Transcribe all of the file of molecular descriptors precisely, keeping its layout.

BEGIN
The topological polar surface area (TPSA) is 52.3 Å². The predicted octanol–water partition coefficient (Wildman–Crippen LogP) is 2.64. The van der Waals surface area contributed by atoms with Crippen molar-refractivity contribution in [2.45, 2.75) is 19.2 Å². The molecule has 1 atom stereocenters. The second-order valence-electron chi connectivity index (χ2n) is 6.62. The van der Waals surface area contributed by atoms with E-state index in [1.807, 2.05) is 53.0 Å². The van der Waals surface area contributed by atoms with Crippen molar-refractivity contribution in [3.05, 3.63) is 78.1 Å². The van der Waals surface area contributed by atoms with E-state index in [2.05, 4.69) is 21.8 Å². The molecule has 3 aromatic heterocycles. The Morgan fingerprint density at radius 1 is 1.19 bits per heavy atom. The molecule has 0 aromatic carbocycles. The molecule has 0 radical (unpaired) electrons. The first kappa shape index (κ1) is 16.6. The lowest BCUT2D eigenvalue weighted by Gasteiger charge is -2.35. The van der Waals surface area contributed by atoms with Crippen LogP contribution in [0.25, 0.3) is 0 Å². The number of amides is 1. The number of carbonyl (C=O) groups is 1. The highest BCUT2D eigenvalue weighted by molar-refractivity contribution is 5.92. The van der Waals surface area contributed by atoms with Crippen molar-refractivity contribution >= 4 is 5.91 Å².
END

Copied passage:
The topological polar surface area (TPSA) is 52.3 Å². The predicted octanol–water partition coefficient (Wildman–Crippen LogP) is 2.64. The van der Waals surface area contributed by atoms with Crippen molar-refractivity contribution in [2.45, 2.75) is 19.2 Å². The molecule has 1 atom stereocenters. The second-order valence-electron chi connectivity index (χ2n) is 6.62. The van der Waals surface area contributed by atoms with E-state index in [1.807, 2.05) is 53.0 Å². The van der Waals surface area contributed by atoms with Crippen molar-refractivity contribution in [3.05, 3.63) is 78.1 Å². The van der Waals surface area contributed by atoms with E-state index in [2.05, 4.69) is 21.8 Å². The molecule has 3 aromatic heterocycles. The Morgan fingerprint density at radius 1 is 1.19 bits per heavy atom. The molecule has 0 aromatic carbocycles. The molecule has 0 radical (unpaired) electrons. The first kappa shape index (κ1) is 16.6. The lowest BCUT2D eigenvalue weighted by Gasteiger charge is -2.35. The van der Waals surface area contributed by atoms with Crippen LogP contribution in [0.25, 0.3) is 0 Å². The number of amides is 1. The number of carbonyl (C=O) groups is 1. The highest BCUT2D eigenvalue weighted by molar-refractivity contribution is 5.92. The van der Waals surface area contributed by atoms with Crippen molar-refractivity contribution >= 4 is 5.91 Å².